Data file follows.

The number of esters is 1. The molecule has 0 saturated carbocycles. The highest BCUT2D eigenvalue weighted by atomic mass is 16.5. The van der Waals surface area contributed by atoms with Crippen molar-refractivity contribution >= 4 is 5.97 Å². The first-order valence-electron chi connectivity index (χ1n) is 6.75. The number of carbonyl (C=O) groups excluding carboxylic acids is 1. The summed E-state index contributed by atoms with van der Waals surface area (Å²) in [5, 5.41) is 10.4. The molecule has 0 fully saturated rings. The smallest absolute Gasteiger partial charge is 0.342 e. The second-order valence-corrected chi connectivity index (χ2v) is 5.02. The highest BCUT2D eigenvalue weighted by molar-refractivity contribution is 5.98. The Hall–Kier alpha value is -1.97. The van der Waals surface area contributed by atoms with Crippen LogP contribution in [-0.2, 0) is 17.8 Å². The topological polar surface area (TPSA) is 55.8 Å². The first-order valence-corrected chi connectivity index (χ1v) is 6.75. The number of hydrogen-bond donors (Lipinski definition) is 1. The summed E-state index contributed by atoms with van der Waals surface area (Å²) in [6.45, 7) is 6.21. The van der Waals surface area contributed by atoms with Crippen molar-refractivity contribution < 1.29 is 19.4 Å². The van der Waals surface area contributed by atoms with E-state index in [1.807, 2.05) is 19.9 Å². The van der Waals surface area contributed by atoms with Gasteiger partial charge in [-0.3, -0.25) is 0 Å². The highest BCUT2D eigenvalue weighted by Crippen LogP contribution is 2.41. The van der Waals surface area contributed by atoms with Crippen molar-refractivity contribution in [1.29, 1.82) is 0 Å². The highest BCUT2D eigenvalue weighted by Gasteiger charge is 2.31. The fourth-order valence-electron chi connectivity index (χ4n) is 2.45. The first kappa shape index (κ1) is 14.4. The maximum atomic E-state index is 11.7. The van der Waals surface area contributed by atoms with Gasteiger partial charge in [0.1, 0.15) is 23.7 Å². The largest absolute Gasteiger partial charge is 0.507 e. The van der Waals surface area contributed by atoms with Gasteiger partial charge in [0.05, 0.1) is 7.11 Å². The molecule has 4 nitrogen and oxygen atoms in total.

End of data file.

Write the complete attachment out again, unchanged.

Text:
The number of esters is 1. The molecule has 0 saturated carbocycles. The highest BCUT2D eigenvalue weighted by atomic mass is 16.5. The van der Waals surface area contributed by atoms with Crippen molar-refractivity contribution >= 4 is 5.97 Å². The first-order valence-electron chi connectivity index (χ1n) is 6.75. The number of carbonyl (C=O) groups excluding carboxylic acids is 1. The summed E-state index contributed by atoms with van der Waals surface area (Å²) in [5, 5.41) is 10.4. The molecule has 0 fully saturated rings. The smallest absolute Gasteiger partial charge is 0.342 e. The second-order valence-corrected chi connectivity index (χ2v) is 5.02. The highest BCUT2D eigenvalue weighted by molar-refractivity contribution is 5.98. The Hall–Kier alpha value is -1.97. The van der Waals surface area contributed by atoms with Crippen LogP contribution in [-0.2, 0) is 17.8 Å². The topological polar surface area (TPSA) is 55.8 Å². The first-order valence-corrected chi connectivity index (χ1v) is 6.75. The number of hydrogen-bond donors (Lipinski definition) is 1. The summed E-state index contributed by atoms with van der Waals surface area (Å²) in [6.45, 7) is 6.21. The van der Waals surface area contributed by atoms with Crippen molar-refractivity contribution < 1.29 is 19.4 Å². The van der Waals surface area contributed by atoms with E-state index in [1.807, 2.05) is 19.9 Å². The van der Waals surface area contributed by atoms with Gasteiger partial charge in [-0.3, -0.25) is 0 Å². The highest BCUT2D eigenvalue weighted by Crippen LogP contribution is 2.41. The van der Waals surface area contributed by atoms with Crippen molar-refractivity contribution in [1.29, 1.82) is 0 Å². The highest BCUT2D eigenvalue weighted by Gasteiger charge is 2.31. The fourth-order valence-electron chi connectivity index (χ4n) is 2.45. The first kappa shape index (κ1) is 14.4. The maximum atomic E-state index is 11.7. The van der Waals surface area contributed by atoms with Gasteiger partial charge in [0.1, 0.15) is 23.7 Å². The largest absolute Gasteiger partial charge is 0.507 e. The van der Waals surface area contributed by atoms with Gasteiger partial charge in [0.05, 0.1) is 7.11 Å². The molecule has 4 nitrogen and oxygen atoms in total.